These car companies are the biggest revenue generators
Need ammo to win debates about which companies really rule the global auto business? The stats that follow will help you distinguish the Mega Motors from the small fry in this cash-intense domain.
Our source is Fortune magazine, which publishes a list of the top 500 businesses around the globe based on revenues for the 12 months ending last March. To whet your appetite, consider these two startling facts: Walmart topped the charts with $515.4 billion of revenue, up by 2.8 percent over 2017. And Saudi Aramco, new to the list in sixth place overall, earned a staggering $111 billion in profits. That’s 5 percent of the $2 trillion in profits generated by all the companies on the Fortune 500 list.
VW is again the top car company, down two positions in 9th overall, with $278.3 billion in revenues. Even though the VW Beetle recently left the production rolls, this Group’s lucrative brands—Audi, Bentley, Bugatti, Lamborghini, and Porsche—continue ringing the cash registers. Toyota slipped from 6th in 2017 to 10th this year with revenues that increased by 2.8 percent to $272.6 billion. Daimler fell two places to 18th overall with $197.5 billion in revenue, up by 6.6 percent. Even though the Fiat Chrysler combine is hardly top dog in U.S. company sales, it lives 24th overall on the Global 500 list as a key asset in the EXOR group headed by the Agnelli and Elkann families. While this enterprise gained 8.2 percent in revenue—to $175 billion—it slipped five places from its spot on the 2017 list.
The American tour-de-F150 is the Ford Motor Company in 30th place, some eight spots lower than its 2017 ranking. Revenues of $160.3 billion are up by 2.3 percent. Divesting Opel and Vauxhall in hopes of a brighter future caused General Motors to slip from 21st to 32nd on Fortune’s list. GM’s revenue dropped a significant 6.5 percent to $147 billion. Entering its second decade post-bankruptcy, GM is shutting down seven unprofitable lines—Chevy’s Cruze, Impala, and Volt, Cadillac’s ATS, CTS, and XTS, and Buick’s LaCrosse—to thrive on the black side of the ledger.
While Japan’s Mitsubishi doubled revenues, soaring from 129th to 33rd on this list, its car company Mitsubishi Motors—34 percent of which is owned by Nissan—didn’t make the top 500. On a positive note, Mitsubishi Motors did finally oust the problematic Carlos Ghosn as its chairman. Honda, down four positions to 34th overall this year, reported $143.3 in revenues, a gain of 3.4 percent.
In part due to its loss of the luxury brand leadership in the U.S., BMW fell two positions to 53rd place with $115 in revenues, a 3.4 percent gain. Nissan, also embroiled in Ghosn grief, fell 12 spots to 66th overall with $104.4 billion in revenue, lower by 3.2 percent. Hyundai, combined with its sibling Kia, would top BMW by a wide margin, demonstrating just how far these aggressive Korean brands have come. Separately, they live at 94th and 227th, both lower than last year. Hyundai’s 2018 revenues were $88 billion, up 3.2 percent, while Kia’s were $49.2 billion, up 4 percent.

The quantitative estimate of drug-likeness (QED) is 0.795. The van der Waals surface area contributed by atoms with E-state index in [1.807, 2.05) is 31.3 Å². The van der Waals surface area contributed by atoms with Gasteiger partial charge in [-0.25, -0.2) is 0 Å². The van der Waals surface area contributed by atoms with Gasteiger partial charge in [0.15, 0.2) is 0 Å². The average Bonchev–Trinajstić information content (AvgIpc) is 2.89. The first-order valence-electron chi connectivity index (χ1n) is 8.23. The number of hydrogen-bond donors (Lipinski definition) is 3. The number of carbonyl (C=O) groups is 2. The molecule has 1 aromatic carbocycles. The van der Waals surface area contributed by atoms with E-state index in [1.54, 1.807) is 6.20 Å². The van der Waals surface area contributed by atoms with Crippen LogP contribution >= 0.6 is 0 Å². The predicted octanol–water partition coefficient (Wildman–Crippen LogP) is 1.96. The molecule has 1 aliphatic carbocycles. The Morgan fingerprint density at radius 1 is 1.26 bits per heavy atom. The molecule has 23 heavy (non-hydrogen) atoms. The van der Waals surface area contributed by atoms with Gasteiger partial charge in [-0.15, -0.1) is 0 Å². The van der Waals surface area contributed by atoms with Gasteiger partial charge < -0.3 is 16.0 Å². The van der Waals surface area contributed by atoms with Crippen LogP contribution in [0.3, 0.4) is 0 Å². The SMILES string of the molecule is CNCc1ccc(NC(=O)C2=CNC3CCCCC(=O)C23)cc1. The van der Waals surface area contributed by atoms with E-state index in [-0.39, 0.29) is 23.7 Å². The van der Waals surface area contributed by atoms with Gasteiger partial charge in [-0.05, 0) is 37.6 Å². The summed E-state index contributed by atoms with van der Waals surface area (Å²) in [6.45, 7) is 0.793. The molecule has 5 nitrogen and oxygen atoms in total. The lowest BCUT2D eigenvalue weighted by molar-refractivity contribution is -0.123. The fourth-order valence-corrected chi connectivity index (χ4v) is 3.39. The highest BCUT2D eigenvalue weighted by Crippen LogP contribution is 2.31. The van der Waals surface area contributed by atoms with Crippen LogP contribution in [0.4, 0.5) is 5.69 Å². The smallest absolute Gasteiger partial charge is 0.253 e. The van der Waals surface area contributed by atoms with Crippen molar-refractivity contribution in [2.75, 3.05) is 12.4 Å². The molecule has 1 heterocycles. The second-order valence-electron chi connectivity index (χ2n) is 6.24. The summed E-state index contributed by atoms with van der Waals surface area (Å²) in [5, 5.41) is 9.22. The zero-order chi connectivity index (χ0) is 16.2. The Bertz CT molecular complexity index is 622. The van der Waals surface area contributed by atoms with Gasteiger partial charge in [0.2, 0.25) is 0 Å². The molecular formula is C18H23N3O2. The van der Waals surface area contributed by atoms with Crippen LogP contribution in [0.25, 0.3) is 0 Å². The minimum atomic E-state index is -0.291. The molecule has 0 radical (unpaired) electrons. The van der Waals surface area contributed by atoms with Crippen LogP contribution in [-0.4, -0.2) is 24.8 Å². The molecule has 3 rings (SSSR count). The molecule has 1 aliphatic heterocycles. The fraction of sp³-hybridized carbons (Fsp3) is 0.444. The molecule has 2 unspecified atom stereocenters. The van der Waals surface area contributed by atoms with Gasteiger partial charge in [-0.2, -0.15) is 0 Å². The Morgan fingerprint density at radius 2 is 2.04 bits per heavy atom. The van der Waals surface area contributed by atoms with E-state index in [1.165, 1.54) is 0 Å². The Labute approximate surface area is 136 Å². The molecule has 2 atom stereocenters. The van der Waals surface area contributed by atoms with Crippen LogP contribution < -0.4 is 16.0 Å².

Peugeot, which bought GM’s unwanted European brands, climbed from 108th to 96th place this year on revenues of $87.3 billion, up a spectacular 18.9 percent. Formerly potent Renault fell nine places to 143rd overall in spite of revenues of $67.7 billion, up 2.3 percent. While few of us consider Volvo, Suzuki, Mazda, and Subaru small fry, that’s their status in the car business. At least Volvo climbed 33 places to a 253rd ranking with $45 billion in revenues, up a hefty 14.8 percent. Volvo’s Chinese parent Geely’s deep pockets clearly benefit its product portfolio.
The Indian institutions that own 45.8 percent of Suzuki seem to be less generous with development funds. Suzuki fell nine spots to 357th place on the Fortune list with $34.9 billion in revenues up by 3 percent. It should be noted that Tata of India, which owns the Jaguar and Land Rover brands, lives in 265th place, down 33 spots from 2017, with $43.6 billion in revenues, lower by 4.9 percent. That leaves Mazda and Subaru, neither of which we consider as troubled brands. But the fact is that both are in desperate need of wealthy partners to help fund the move to electrification and autonomous driving. Mazda fell 11 places to 389th overall on revenues of $32.2 billion, up 2.5 percent. In spite of its recent success in the U.S. market, Subaru slipped 56 places to 440th overall on revenues of $28.5 billion, down a significant 7.3 percent.
Three Chinese car makers made the Top 500 list, though there are more where they came from. SAIC Motor scored 39th place, Dongfeng 82nd, and Guangzhou 189th. We’re not sure why Volvo owner Geely, BYD, and Chery did not make the list.
Ultimately, a brand’s reputation tells you little about its financial status. Size clearly matters. Thriving in the future demands major investments today. It’s inevitable that the small fry will require help plotting a fruitful path forward.
Now go forth and conquer with this final set of stats: Last year Tesla Motors built and sold 245,162 cars, generating $21.5 billion in revenue at a net loss of nearly $1 billion. Let’s hope our favorite disruptor Elon Musk posts better results for 2019.